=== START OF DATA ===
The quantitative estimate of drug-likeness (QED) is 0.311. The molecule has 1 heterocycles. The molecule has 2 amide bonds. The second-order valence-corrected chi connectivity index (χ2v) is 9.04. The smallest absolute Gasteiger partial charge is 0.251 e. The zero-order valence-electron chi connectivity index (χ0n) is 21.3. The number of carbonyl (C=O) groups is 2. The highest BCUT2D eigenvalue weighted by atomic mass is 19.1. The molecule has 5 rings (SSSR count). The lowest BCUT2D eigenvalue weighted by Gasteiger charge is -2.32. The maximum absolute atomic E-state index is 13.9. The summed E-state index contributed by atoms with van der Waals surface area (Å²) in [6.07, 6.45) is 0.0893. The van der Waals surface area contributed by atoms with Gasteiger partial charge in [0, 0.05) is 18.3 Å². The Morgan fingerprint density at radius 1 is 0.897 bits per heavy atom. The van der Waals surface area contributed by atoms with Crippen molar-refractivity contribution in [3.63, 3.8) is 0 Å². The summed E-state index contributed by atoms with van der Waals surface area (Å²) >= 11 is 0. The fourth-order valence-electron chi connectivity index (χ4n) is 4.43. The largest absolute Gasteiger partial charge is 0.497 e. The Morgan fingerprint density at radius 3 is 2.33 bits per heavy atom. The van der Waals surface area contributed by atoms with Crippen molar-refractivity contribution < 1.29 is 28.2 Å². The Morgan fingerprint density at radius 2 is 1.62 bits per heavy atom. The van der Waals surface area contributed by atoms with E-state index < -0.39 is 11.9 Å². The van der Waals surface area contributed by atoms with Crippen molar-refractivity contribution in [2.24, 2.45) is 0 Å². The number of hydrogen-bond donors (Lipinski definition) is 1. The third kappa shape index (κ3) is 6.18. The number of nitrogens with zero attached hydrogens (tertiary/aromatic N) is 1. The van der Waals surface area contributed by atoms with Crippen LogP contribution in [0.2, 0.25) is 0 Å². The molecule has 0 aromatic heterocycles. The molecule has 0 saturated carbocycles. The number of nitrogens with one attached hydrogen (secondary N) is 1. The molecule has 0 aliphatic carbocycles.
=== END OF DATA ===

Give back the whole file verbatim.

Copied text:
The quantitative estimate of drug-likeness (QED) is 0.311. The molecule has 1 heterocycles. The molecule has 2 amide bonds. The second-order valence-corrected chi connectivity index (χ2v) is 9.04. The smallest absolute Gasteiger partial charge is 0.251 e. The zero-order valence-electron chi connectivity index (χ0n) is 21.3. The number of carbonyl (C=O) groups is 2. The highest BCUT2D eigenvalue weighted by atomic mass is 19.1. The molecule has 5 rings (SSSR count). The lowest BCUT2D eigenvalue weighted by Gasteiger charge is -2.32. The maximum absolute atomic E-state index is 13.9. The summed E-state index contributed by atoms with van der Waals surface area (Å²) in [6.07, 6.45) is 0.0893. The van der Waals surface area contributed by atoms with Gasteiger partial charge in [0, 0.05) is 18.3 Å². The Morgan fingerprint density at radius 1 is 0.897 bits per heavy atom. The van der Waals surface area contributed by atoms with Crippen molar-refractivity contribution in [3.63, 3.8) is 0 Å². The summed E-state index contributed by atoms with van der Waals surface area (Å²) >= 11 is 0. The fourth-order valence-electron chi connectivity index (χ4n) is 4.43. The largest absolute Gasteiger partial charge is 0.497 e. The Morgan fingerprint density at radius 3 is 2.33 bits per heavy atom. The van der Waals surface area contributed by atoms with Crippen molar-refractivity contribution < 1.29 is 28.2 Å². The Morgan fingerprint density at radius 2 is 1.62 bits per heavy atom. The van der Waals surface area contributed by atoms with E-state index < -0.39 is 11.9 Å². The van der Waals surface area contributed by atoms with Crippen molar-refractivity contribution in [2.24, 2.45) is 0 Å². The number of hydrogen-bond donors (Lipinski definition) is 1. The third kappa shape index (κ3) is 6.18. The number of nitrogens with zero attached hydrogens (tertiary/aromatic N) is 1. The van der Waals surface area contributed by atoms with Crippen LogP contribution in [0.2, 0.25) is 0 Å². The molecule has 0 aromatic heterocycles. The molecule has 0 saturated carbocycles. The number of nitrogens with one attached hydrogen (secondary N) is 1. The molecule has 0 aliphatic carbocycles.